Tuesday, October 13, 2009

Five-Year Old Awarded First Degree Black Belt

No, I am not kidding. Neither, apparently, are they. Read about the story here. I am not sure why this stuff always seems to happen in the USA, but here we are again in the Midwest.

I have no intention to belittle the achievements of a 5 year old girl.
There is a deep discussion we can have about the idea that "nobody gets left behind" and the use of praise and reward in helping children achieve excellence, but that is not the subject of this post.

I also will never shy away from welcoming another lifelong martial arts devotee to the fold. We need as many new evangelists as we can get. Everybody, from McDonald's to the Catholic Church to radical Islamic extremists knows it is best to target children to achieve what IBM called "lifecycle marketing".

However, call me old school (please call me "old school", I LOVE IT), but I think there must be more to becoming a black belt than the memorization/execution of 15 kata.

I have been through this process three times, earning black belts in ninjitsu, iaijitsu/kenjitsu, and most recently, Yoshinkan aikido. In every case, I was measured in the following ways.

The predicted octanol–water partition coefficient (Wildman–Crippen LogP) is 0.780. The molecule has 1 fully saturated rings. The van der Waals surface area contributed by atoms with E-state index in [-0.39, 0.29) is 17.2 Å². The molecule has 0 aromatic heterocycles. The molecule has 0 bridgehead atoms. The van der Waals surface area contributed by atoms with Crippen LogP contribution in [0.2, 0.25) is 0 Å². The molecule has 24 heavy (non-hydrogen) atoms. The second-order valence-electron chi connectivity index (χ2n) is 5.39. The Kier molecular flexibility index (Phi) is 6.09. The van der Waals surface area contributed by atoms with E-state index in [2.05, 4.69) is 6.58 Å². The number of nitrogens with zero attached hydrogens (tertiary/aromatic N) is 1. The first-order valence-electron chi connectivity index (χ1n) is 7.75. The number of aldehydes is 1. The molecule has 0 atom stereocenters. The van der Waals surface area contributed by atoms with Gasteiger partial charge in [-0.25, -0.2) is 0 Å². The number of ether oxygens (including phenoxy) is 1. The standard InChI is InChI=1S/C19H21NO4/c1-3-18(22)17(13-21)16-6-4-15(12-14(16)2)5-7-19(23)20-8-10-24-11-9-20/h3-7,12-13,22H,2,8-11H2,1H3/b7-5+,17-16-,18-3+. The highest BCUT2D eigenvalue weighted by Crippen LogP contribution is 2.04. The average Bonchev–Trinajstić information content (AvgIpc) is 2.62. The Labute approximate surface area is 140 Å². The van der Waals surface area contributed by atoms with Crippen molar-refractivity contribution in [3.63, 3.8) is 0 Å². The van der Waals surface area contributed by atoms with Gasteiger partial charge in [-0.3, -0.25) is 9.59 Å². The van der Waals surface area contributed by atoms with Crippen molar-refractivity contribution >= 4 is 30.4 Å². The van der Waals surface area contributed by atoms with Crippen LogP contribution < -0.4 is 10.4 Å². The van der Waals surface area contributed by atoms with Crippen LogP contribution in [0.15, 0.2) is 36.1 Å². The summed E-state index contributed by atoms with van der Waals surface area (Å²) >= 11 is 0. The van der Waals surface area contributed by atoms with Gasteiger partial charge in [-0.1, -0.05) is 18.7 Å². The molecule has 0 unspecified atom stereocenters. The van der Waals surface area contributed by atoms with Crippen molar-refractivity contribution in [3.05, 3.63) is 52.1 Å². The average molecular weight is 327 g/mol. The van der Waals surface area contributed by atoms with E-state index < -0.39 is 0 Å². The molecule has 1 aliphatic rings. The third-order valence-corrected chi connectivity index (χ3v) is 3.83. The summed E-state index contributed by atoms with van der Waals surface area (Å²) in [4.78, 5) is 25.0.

1) Technique
remembering techniques and their names is a given. However, techniques must have balance, timing, speed, power, intensity, focus, and the extra special something, metsuke, what Japanese call "eye focus". It is the look of combat intensity which we see in every fighting animal. Anyone who saw Morgane test for black shirt will know exactly what I mean. I am skeptical any five year old can truly have this. Martial Arts are martial for a reason, and I don't think any five year old, no matter how accomplished, can deliver in combat. This is not a ballet class.

2) Maturity
Martial Arts is a victory over the self. This is what takes us to our next evolutionary state and gives us the self-control and discipline we need to become mature - to suppress our doubts, fears, and wants and enable our love, compassion, and selflessness to emerge. I am sorry, but I do not think this growth is possible for a five year old.

3) Leadership
Achieving a black belt is a symbol of leadership. It shows an emerging presence as a leader and mentor in the school and positions the holder as a person who should provide guidance to other students as they also progress. Despite technical excellence, it is hard for a five year old to garner the respect needed to lead others, especially adults. As an example, Maxime drew some reluctant looks at 16 when he tested for his black shirt. It was his extraordinary maturity, high technical skill, and natural leadership which won him the respect he needed to teach.

In most schools, 16 is the absolute minimum for a black belt. I think it should be 18 with only a rare exception for a truly incredible talent. Five years old simply lowers the bar too far.

Disagree? let me know what you think.

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